Graham Lim's diary
by Ed Andaya
I'VE known controversial Basketball Association of the Philippines (BAP) secretary-general Graham Lim for more than 20 years now. Although he was often misunderstood, he is really a good man at heart.
Having known him for a long time, here's what I expect to read in Lim's diary, which I found underneath a tree.
I have mixed feelings today as I sit down by my lonesome and scribble some thoughts about life in general and the sport we love the most -- basketball.
Believe me, I'm happy to finally get my like back.
Happy to be a free man again after spending some time behind bars in Bicutan in the company of what they call foreign misfits in the society.
What does the old song say?
Andy Williams' Academy Award-winning "Born Free?'
Well, "No walls divide you and life is worth living but only worth living cause you're born free."
I sing that song almost every day now, man..
But heck, I'm bored to death to be out of the basketball circle for a long time now. Without basketball, life is far less entertaining as I thought it would be. After all, basketball is my whole life.
It's been almost three years since they forcibly spell the death of our dearly beloved Basketball Association of the Philippines (BAP), the 74-year-old institution founded by some of the revered names in the sport such as the late Sen. Ambrosio Padilla and Lito Puyat.
It's been also almost three years since they replaced the BAP with a new association which they want us genuine basketball lovers to call as Samahang Basketbol ng Pilipinas (SBP).
Which brings me to an old saying, "What's in a name, really?" A lot, as these self-proclaimed basketball gods would say.
Well, my diary, there's simply too many questions hovering around my head as I write this..
What have they done to my favorite game since I've been away?
What did they do to raise the level of basketball in the country in the past three years they're in power?
What have they accomplished with all those obscene amount of money they so generously spent to players, foreign coaches, foreign trips, and most especially to basketball officials?
Frankly, I nearly choked upon reading on my favorite newspaper the results of the recent 16h Asian Games basketball competition where our beloved Team Pilipinas finished only sixth in Guangzhou, China. No,
you don't need to remind me it's the second-worst finish by the Filipinos in the quadrennial meet.
I nearly wept when I heard again on the radio the saddening news about our team's setback to Qatar. I shuddered as my sportswriter-friends who covered the game live in Guangzhou narrated how the Rajko Toroman-mentored national team scored only seven points in the payoff period against the Qataris' 21 points.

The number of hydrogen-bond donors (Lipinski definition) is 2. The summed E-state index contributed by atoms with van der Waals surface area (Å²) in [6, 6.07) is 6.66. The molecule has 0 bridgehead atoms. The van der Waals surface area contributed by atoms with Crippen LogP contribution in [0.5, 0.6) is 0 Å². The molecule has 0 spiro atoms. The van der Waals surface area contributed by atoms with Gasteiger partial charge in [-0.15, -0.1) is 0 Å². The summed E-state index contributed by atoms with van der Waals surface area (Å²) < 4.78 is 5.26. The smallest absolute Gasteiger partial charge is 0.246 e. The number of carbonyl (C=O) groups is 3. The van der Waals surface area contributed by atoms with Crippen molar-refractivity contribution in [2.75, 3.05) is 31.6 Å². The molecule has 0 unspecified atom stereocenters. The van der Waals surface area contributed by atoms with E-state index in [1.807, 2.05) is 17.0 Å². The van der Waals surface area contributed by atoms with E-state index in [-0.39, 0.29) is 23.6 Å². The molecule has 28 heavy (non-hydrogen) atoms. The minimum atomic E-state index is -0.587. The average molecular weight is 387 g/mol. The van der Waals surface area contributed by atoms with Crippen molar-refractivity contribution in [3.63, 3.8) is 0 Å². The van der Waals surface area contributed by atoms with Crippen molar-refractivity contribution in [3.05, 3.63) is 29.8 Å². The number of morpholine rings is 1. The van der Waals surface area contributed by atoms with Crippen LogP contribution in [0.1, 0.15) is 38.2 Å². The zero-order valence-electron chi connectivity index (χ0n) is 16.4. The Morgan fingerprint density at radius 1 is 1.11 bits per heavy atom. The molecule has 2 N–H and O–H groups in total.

I felt a tinge of sadness to think how supposedly one of the better-trained, better-prepared, better-financed national team could play so badly in a game which means the whole world to all of us.
Am I surprised that nothing really change much the past three years?
Of course, not.
With the people now running the sport, there's no surprise we're back to square one.
Is this as good as it gets?
I'm telling you, I've never seen basketball this bad since they abandoned ship to form the PBA, Asia's first play-for-pay league, in 1975.
Do you think I'm happy with what's happening right now? No.
Do you think I'm willing to beg the basketball gods and give me a chance to correct the flaws, right the wrong? No.
Do you think I'm willing to take the trouble again and seek an audience with the FIBA to restore order and bring about a change in the sport the same way P-Noy is charting a new direction for the country? Maybe.
The only ones more depressed than me right now are the same officials who thought they can buy success overnight.
Not only did they fail to form a winning team out of the millions they spent from their pockets, but now they have to go back to the tried and tested formula of knocking on the doors of the pro league to get the best players to represent the country.
Three years in power and nothing to show but promises? Oh, come on.
I tell you now, dear diary, even during my darkest days in prison and life doesn't seem worth living, I still think about basketball instead of playing chess with NCFP head Butch Pichay.
Excuse me as I burp.